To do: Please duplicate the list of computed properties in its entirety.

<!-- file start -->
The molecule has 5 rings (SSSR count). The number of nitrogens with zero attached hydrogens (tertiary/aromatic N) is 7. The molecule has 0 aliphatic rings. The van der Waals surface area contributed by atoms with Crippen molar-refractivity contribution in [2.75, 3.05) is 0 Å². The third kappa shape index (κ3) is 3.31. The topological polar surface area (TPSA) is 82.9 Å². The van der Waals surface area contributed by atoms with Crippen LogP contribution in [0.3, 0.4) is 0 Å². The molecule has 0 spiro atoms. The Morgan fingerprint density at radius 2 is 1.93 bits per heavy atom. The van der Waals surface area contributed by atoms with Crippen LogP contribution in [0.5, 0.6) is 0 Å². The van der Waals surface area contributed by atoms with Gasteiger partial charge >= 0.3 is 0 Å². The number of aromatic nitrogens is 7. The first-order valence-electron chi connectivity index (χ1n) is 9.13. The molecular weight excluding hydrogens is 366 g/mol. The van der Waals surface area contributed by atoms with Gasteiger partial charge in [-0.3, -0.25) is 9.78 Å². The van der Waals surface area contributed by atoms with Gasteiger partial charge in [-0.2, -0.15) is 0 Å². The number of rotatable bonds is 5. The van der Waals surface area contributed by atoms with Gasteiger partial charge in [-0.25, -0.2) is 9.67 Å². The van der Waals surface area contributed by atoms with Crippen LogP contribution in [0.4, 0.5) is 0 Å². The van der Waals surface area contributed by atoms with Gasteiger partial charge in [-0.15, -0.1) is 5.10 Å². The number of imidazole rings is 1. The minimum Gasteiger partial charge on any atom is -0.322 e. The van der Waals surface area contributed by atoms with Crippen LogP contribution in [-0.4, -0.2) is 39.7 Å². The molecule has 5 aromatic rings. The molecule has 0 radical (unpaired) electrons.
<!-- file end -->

The molecule has 5 rings (SSSR count). The number of nitrogens with zero attached hydrogens (tertiary/aromatic N) is 7. The molecule has 0 aliphatic rings. The van der Waals surface area contributed by atoms with Crippen molar-refractivity contribution in [2.75, 3.05) is 0 Å². The third kappa shape index (κ3) is 3.31. The topological polar surface area (TPSA) is 82.9 Å². The van der Waals surface area contributed by atoms with Crippen LogP contribution in [0.3, 0.4) is 0 Å². The molecule has 0 spiro atoms. The Morgan fingerprint density at radius 2 is 1.93 bits per heavy atom. The van der Waals surface area contributed by atoms with Crippen LogP contribution in [0.5, 0.6) is 0 Å². The van der Waals surface area contributed by atoms with Gasteiger partial charge >= 0.3 is 0 Å². The number of aromatic nitrogens is 7. The first-order valence-electron chi connectivity index (χ1n) is 9.13. The molecular weight excluding hydrogens is 366 g/mol. The van der Waals surface area contributed by atoms with Gasteiger partial charge in [-0.3, -0.25) is 9.78 Å². The van der Waals surface area contributed by atoms with Gasteiger partial charge in [-0.2, -0.15) is 0 Å². The number of rotatable bonds is 5. The van der Waals surface area contributed by atoms with Gasteiger partial charge in [-0.25, -0.2) is 9.67 Å². The van der Waals surface area contributed by atoms with Crippen LogP contribution in [0.4, 0.5) is 0 Å². The van der Waals surface area contributed by atoms with Gasteiger partial charge in [-0.15, -0.1) is 5.10 Å². The number of imidazole rings is 1. The minimum Gasteiger partial charge on any atom is -0.322 e. The van der Waals surface area contributed by atoms with Crippen LogP contribution in [-0.4, -0.2) is 39.7 Å². The molecule has 5 aromatic rings. The molecule has 0 radical (unpaired) electrons.